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       Divert - Text Diversion Filter


       divert [-o outputfile] [-q] [-v] [inputfile]


       The divert program reads inputfile or from "stdin" and applies a 2-pass
       diversion filter to its contents. In pass 1 all diversion locations are
       accumulated and in pass 2 these locations are recursively expanded at
       their dump positions.  The diversion filter is controlled by directives
       found in the input data:

       {#NAME#} (or <<NAME>>)
           This defines the dump position of the location NAME. All
           accumulated data which finally has to been diverted to NAME is
           inserted at this data position.  Notice: the final data of a
           location NAME has not to be known at this point, because the
           expansion of such location dumps are done in pass 2.  You can also
           dump a location more than once, but the contents is always the
           same, independent of the data position where the location dump tag
           stays.  The NAME can be any symbolic name matching

       {#[!]NAME[!]#: (or ..[!]NAME[!]>>)
           This enters the location NAME (or diverts the data flow to it,
           hence the name for this filter).  In other words: the data flow now
           goes on at location NAME. All following data (up to end of file or
           the next location leave tag) gets appended to location NAME. You
           can nest diversions by entering other locations at any point,
           because the locations are remembered on a stack. The default
           entered location is named ``"main"''. The top most location is
           named ``"null"'' which neither can be entered nor leaved
           explicitly. But of course the ``"null"'' diversion can be manually
           dumped, for instance when using it for error messages.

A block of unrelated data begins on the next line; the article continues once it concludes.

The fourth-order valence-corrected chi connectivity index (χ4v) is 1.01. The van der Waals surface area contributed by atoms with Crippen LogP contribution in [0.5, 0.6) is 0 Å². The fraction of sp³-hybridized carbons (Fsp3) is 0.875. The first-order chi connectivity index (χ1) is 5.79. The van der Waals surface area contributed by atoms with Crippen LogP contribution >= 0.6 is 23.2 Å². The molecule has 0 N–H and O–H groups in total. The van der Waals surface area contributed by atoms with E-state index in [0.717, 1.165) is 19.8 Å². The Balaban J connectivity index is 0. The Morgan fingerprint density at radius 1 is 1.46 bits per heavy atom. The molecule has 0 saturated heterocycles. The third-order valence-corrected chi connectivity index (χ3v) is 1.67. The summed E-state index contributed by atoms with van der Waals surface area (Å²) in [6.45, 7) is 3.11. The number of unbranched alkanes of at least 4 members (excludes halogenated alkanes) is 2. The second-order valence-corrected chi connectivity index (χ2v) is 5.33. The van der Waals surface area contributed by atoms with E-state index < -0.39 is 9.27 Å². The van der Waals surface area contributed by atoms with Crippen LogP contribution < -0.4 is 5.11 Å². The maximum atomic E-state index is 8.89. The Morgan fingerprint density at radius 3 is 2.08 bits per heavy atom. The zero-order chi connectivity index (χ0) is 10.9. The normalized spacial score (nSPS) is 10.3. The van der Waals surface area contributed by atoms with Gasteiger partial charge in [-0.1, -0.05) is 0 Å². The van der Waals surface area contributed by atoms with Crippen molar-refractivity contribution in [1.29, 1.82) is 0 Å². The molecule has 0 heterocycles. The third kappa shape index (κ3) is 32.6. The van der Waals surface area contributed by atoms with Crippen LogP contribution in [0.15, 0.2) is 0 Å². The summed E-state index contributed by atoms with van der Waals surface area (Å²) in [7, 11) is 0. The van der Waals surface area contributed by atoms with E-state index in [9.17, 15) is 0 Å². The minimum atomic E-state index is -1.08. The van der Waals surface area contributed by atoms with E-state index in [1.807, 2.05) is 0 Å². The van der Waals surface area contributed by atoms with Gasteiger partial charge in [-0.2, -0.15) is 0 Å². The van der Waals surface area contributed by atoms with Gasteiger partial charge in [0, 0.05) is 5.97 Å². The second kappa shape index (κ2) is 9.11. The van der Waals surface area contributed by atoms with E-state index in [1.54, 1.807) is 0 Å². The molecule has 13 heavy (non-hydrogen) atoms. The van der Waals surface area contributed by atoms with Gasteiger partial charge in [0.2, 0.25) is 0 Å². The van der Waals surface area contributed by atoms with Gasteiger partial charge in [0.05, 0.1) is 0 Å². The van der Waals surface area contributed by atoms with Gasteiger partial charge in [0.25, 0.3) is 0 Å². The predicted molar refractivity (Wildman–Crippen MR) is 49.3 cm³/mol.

There are two special features for diverting data which are
           controlled by the ""!"" characters preceding or following the NAME

               This sets the data flow position to the begin of location NAME,
               i.e. it actually discards the current (already diverted)
               contents of location NAME before entering it. Use this to
               overwrite a locations contents.

               This marks this location entry as overwritable, i.e. it enters
               location NAME but when the corresponding leave tag is found,
               the data-flow position for NAME gets automatically reset to its
               begin. Use this if you want to set the default contents for a
               location which only gets used if no other diversions occur to
               it (because any following diversions to this location will be
               overwrite the contents). This feature is usually used for a
               template scheme.

               Just the combination of the above two features. Use this to
               both discard the current contents of location NAME and set a
               new default for it.

       :#[NAME]#} (or <<[NAME]..)
           This leaves the current location, i.e. enters again the location
           which was active when this location was entered.  There is no need
           to leave all locations at the end of the input data. All still
           entered locations are automatically left at end of file because
           this is essential for a template scheme.

       Notice that there are two ways of using (and thinking) about the
       filtering mechanism this program provides:

       Macro Mechanism
           This is the "predefined" way of thinking here. Use it like this:


           Here you are thinking of the mechanism as a macro mechanism where
           you expand a macro at one data position while you define it via
           begin and end tags.

       Diversion Mechanism
           This is the alternative way of thinking. Use it like this:


           In other words: You are thinking of the mechanism as a diversion
           mechanism where you dump a location at one data position while you
           divert to it by entering end leaving the location (here BAR) at
           other positions.

       You can even intermix both ways because both are just alternative
       syntax variants which are treated the same.







       -o outputfile
           This redirects the output to outputfile. Usually the output will be
           send to stdout if no such option is specified or outputfile is

       -q  This sets quiet mode where warnings are suppressed.

       -v  This sets verbose mode where some processing information will be
           given on stderr.


        Ralf S. Engelschall

        Denis Barbier